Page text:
Before the performance, composer Tom Baker gave an introduction to the music, and to the book “Invisible Cities” on which it is based. Or maybe, “based” is not exactly the right word – Mr. Baker emphasized that the separate sections of the quartet, though named after sections in the novel, were not intended as tone paintings describing events in the book, but as reflections on the “essence” of that particular “invisible city”.
Some clarification is in order here for anyone who hasn’t read the book. (That would include me, though as I write this I’ve just gotten a copy out from the public library.) “Invisible Cities”, by Italo Calvino, is a conversation between Marco Polo and Kublai Khan. The Khan has sensed the end of his empire coming soon; Polo consoles him with tales of the cities he has seen in his travels. At some point it becomes clear that most (or all) of these cities are fabrications, and the question is asked, “…are imaginary places as interesting as real ones…?” There is no particular “plot” other than this; the book is open-ended and could theoretically be read in any order.
"Invisible Cities", painting by Nora Sturges.
Mr. Baker’s quartet had the imaginary, dreamlike atmosphere of these imaginary places, conveyed with a heavy use of delicate harmonics and whispery ponticello (bowing near the bridge). There were five movements, each describing the “essence” of one of Calvino’s Cities. The opening movement recalled the later quartets of Shostakovich. Melodies were treated contrapuntally, with an elegiac mood. This was the most “classical” part of the work; subsequent movements became progressively atmospheric and even surrealistic (though lacking the sense of disquiet often associated with surrealism, and of course I’m not exactly sure what “surrealist” – not serialist – music would entail anyway). One highlight was the fourth movement, which described a city so perfectly aligned with the stars that any change in the city brought a new nova or collision of planets. This was a moonlit piece of music; infinitely slow, mathematically structured, not rhythmic yet not exactly freeform; quiet chords (microtonal, neither harmonious nor quite dissonant) came and went like slow breaths, suspended above their own silence. As Mr. Baker pointed out after the performance, this piece could have been much longer (but if so, would have destroyed the structure of the quartet as a whole). I agree on both counts – a much longer version of this piece is possible, but in a different context; I’d like to hear it perhaps as some of Pierre Boulez’ works that exist in several versions – one being an extended work that outgrew its boundaries in a multi-movement piece.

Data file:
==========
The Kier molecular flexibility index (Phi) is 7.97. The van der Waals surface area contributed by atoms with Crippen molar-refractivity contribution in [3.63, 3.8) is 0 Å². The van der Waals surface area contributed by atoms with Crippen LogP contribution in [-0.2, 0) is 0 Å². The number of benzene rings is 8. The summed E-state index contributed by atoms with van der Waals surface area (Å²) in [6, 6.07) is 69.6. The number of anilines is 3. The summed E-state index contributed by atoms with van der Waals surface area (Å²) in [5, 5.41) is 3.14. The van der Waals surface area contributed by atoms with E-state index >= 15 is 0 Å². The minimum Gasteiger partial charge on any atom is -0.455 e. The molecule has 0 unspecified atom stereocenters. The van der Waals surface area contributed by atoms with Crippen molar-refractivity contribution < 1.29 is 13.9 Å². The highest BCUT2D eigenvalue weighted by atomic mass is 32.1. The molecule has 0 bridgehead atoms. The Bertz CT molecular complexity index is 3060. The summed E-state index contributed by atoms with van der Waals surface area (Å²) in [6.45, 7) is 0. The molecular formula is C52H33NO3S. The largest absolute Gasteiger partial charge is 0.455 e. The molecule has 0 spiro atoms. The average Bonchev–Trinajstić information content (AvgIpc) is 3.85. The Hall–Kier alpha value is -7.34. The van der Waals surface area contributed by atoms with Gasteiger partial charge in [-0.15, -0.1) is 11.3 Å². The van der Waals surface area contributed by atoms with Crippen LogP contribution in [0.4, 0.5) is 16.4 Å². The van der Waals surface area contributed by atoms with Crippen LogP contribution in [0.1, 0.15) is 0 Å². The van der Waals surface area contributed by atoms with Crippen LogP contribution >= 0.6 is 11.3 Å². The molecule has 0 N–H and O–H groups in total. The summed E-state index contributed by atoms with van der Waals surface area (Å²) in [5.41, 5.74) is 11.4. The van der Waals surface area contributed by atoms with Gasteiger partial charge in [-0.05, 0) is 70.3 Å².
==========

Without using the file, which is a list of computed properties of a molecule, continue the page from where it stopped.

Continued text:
The fifth movement was something of a culmination: rapid quasi-aleatory figures gave rise to rhythms from the first movement and then a slow disappearance (fading like a dream upon awakening) – the last thirty seconds or so were “played” in pantomime. This was a beautiful work, and I’m waiting to hear more – Mr. Baker announced that it is only the beginning of an extended cycle of quartets based on Calvino’s Cities…
Guitarist Tom Baker has been active as a composer, performer and music producer in the Seattle new-music scene since 1994. He is the artistic director of the Seattle Composers' Salon, and plays guitar in the group “Triptet”, both of which I have reviewed elsewhere in this blog. The Quartet was played by Eric Rynes (violin), Tari Nelson-Zagar (violin), Brianna Atwell (viola), and Peter Williams (cello).